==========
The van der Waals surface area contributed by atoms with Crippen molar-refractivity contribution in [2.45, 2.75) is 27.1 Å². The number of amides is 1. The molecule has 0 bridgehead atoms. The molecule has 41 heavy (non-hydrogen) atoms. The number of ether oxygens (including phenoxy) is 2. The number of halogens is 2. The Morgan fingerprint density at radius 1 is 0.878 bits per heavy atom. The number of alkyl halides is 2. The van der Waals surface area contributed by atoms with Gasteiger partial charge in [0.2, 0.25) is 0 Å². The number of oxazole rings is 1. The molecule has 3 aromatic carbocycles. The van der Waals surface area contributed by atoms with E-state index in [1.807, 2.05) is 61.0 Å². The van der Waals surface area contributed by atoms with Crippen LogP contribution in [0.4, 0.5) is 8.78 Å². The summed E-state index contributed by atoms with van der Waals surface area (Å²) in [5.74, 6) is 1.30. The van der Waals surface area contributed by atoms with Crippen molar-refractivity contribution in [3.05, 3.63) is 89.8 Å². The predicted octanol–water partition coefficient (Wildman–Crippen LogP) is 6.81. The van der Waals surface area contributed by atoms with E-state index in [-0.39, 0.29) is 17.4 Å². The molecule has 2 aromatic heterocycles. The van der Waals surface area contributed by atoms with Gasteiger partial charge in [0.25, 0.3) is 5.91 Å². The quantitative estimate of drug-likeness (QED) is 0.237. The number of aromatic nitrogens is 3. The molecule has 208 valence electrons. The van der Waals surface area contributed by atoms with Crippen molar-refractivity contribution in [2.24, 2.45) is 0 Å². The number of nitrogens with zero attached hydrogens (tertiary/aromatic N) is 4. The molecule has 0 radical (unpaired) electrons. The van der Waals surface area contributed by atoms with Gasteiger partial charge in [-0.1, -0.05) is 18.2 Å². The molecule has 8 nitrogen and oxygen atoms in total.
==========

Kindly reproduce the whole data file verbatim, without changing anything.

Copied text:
The van der Waals surface area contributed by atoms with Crippen molar-refractivity contribution in [2.45, 2.75) is 27.1 Å². The number of amides is 1. The molecule has 0 bridgehead atoms. The molecule has 41 heavy (non-hydrogen) atoms. The number of ether oxygens (including phenoxy) is 2. The number of halogens is 2. The Morgan fingerprint density at radius 1 is 0.878 bits per heavy atom. The number of alkyl halides is 2. The van der Waals surface area contributed by atoms with Gasteiger partial charge in [0.2, 0.25) is 0 Å². The number of oxazole rings is 1. The molecule has 3 aromatic carbocycles. The van der Waals surface area contributed by atoms with E-state index in [1.807, 2.05) is 61.0 Å². The van der Waals surface area contributed by atoms with Crippen LogP contribution in [0.4, 0.5) is 8.78 Å². The summed E-state index contributed by atoms with van der Waals surface area (Å²) in [5.74, 6) is 1.30. The van der Waals surface area contributed by atoms with Crippen molar-refractivity contribution in [3.05, 3.63) is 89.8 Å². The predicted octanol–water partition coefficient (Wildman–Crippen LogP) is 6.81. The van der Waals surface area contributed by atoms with E-state index in [-0.39, 0.29) is 17.4 Å². The molecule has 2 aromatic heterocycles. The van der Waals surface area contributed by atoms with Gasteiger partial charge in [0.25, 0.3) is 5.91 Å². The quantitative estimate of drug-likeness (QED) is 0.237. The number of aromatic nitrogens is 3. The molecule has 208 valence electrons. The van der Waals surface area contributed by atoms with Crippen molar-refractivity contribution in [2.24, 2.45) is 0 Å². The number of nitrogens with zero attached hydrogens (tertiary/aromatic N) is 4. The molecule has 0 radical (unpaired) electrons. The van der Waals surface area contributed by atoms with Gasteiger partial charge in [-0.1, -0.05) is 18.2 Å². The molecule has 8 nitrogen and oxygen atoms in total.